The special order contained six planets, except for the deepest one, which became entwined in a rhythmic dance.
Scientists have discovered a special planetary system with the help of various telescopes. The galaxy consists of six exoplanets, five of which revolve around its parent star in a very special rhythm. The five exoplanets follow a complex “resonance chain” that, upon examination, turned out to be one of the longest planets researchers have ever seen.
The six exoplanets revolve around the star TOI-178; A star about 200 light-years away in the constellation Sculptor. When researchers first focused their telescopes on this star, they believed that only two planets orbit it. On closer examination, however, it was found that not entirely correct. “The follow-up observations taught us that there are no two planets orbiting the star at roughly the same distance, but there are more planets in a very specific configuration,” said researcher Adrien Leleu.
Researchers were finally able to identify six planets, with the exception of the inner one, that became entwined in a rhythmic dance. In other words, they are in resonance, which means that the planets have gone into synchronous orbits. There is a frequent pattern of planetary motions around their star, with some planets aligning every few orbits. A similar echo can be observed on three of Jupiter’s moons from our solar system: Io, Europa, and Ganymede. The inner portion of the three completes complete orbits around Jupiter by the time Ganymede completes the outer one and two at a time when Europe completes one.
Animations of the orbits and echoes of the TOI-178 planets.
But the situation with the planets around the TOI-178 is somewhat different. The five exoplanets follow a more complex resonance series. One of the tallest researchers he has ever seen. When Jupiter’s three moons are in a 4: 2: 1 resonance, TOI-178’s five outer planets form a series of 18: 9: 6: 4: 3. How exactly does this work? By the time the second planet from the star (first in the series) completes eighteen orbits, the third planet from the star (second in the series) has completed nine, and so on. In fact, scientists initially discovered only five planets in the system, and they weren’t able to locate the sixth planet until they made a calculation, based on this resonance rhythm, where that extra planet should be during the next observation session.
Upon examination, the planets appear to orbit their parent star at a much closer distance from the Earth around the sun. The fastest (and deepest) planet takes only a few days to orbit its star, while the slowest planet takes about ten times. If we look at the size of the planets, it is surprising that the six planets have dimensions ranging from one to three times the Earth. And this while its mass is between one and a half to thirty Earth masses. but that is not all. Some of the planets are rocky, but larger than Earth. The planets are also referred to by the term super-Earth. Others are gas planets (similar to the outer planets of our solar system) but much smaller; This is also called miniature Neptune.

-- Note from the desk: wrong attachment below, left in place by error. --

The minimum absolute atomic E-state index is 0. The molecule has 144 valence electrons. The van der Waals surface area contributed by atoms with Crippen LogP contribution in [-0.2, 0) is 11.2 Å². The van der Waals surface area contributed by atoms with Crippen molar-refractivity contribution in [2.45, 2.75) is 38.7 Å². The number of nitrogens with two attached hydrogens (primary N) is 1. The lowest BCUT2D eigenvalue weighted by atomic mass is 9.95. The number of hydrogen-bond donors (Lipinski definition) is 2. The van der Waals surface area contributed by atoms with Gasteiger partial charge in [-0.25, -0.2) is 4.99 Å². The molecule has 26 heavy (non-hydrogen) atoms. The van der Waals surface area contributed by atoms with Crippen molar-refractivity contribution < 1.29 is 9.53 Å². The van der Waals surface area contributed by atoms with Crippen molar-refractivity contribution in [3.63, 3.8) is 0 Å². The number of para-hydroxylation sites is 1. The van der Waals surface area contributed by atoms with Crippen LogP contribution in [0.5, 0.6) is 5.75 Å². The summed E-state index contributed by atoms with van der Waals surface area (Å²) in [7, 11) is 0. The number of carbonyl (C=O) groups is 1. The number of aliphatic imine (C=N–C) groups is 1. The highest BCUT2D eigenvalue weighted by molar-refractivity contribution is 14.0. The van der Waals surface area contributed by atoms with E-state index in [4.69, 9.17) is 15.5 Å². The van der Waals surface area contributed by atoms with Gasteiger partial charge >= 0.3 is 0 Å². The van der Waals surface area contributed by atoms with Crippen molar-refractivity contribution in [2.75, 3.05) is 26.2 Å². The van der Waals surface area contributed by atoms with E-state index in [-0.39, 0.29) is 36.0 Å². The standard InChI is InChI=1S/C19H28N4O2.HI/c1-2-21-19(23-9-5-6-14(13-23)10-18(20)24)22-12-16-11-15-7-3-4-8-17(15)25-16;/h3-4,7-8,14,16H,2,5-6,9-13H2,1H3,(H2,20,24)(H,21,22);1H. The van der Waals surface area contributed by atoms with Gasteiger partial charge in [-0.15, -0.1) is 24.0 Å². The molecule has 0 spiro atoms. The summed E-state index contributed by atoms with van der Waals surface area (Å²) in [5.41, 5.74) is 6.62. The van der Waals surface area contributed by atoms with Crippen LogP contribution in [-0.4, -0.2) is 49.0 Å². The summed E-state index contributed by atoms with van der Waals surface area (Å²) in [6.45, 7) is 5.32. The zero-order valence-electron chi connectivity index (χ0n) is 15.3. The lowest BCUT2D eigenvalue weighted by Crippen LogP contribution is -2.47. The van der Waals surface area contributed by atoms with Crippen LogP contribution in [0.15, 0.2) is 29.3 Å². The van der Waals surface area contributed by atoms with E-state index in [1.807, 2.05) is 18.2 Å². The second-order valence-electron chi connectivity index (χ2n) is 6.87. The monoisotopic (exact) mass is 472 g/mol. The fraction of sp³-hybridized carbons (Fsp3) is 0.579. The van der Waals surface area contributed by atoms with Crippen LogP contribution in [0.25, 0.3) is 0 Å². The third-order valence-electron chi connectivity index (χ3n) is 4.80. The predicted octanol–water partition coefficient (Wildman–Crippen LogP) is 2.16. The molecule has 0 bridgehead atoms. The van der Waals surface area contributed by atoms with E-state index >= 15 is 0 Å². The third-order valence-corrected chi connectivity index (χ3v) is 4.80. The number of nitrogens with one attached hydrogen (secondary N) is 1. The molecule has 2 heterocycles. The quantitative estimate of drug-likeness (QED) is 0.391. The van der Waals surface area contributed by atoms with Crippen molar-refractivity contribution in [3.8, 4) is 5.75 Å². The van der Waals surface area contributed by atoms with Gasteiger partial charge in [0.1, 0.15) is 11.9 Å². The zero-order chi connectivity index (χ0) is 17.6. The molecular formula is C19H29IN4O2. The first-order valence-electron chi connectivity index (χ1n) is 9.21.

The discovery of this echo planetary dance is not only extremely fascinating, but it also provides us with more insight into the history of a particular planetary system. “The functions of this system are arranged very precisely,” says researcher Yan Allbert. “This tells us that the system has developed peacefully since its inception.” Had the system crashed earlier in its history – for example, due to a major impact – this poor job creation would not have survived.
Where the orbits of the planets are precisely arranged, the densities of the planets are, however, less in harmony with one another. Researcher Nathan Hare summarizes: “It appears that a planet with the density of Earth is followed by a very” thin “planet with half the density of Neptune, and that in turn is a planet with the density of Neptune.” “This is not what we are used to.” For example, in our solar system, planets are strictly sorted by density: high-density rocky planets are close to the sun while low-density gas giants are very far away. “This contrast between the rhythmic harmony of orbital motions and turbulent densities tests our understanding of the formation and evolution of planetary systems,” said Lilio.
the findings The study provides us with new and important clues about how planets formed and evolved, including those in our solar system. None of the six exoplanets discovered were inside the so-called “habitable zone” (the area around a star where liquid water could exist on a circular planet). But what could still come. By extending the resonance series, the researchers hope to encounter more planets located in or near this region. This should be revealed by the ESO Extremely Large Telescope (ELT). This powerful telescope is expected to go into operation within this decade. Observations using ELT should enable the team to capture direct images of rocky planets in the star’s habitable region. Additionally, astronomers can explore the atmosphere of these hypothetical planets. This provides an opportunity to learn about systems like the TOI-178 in more detail.
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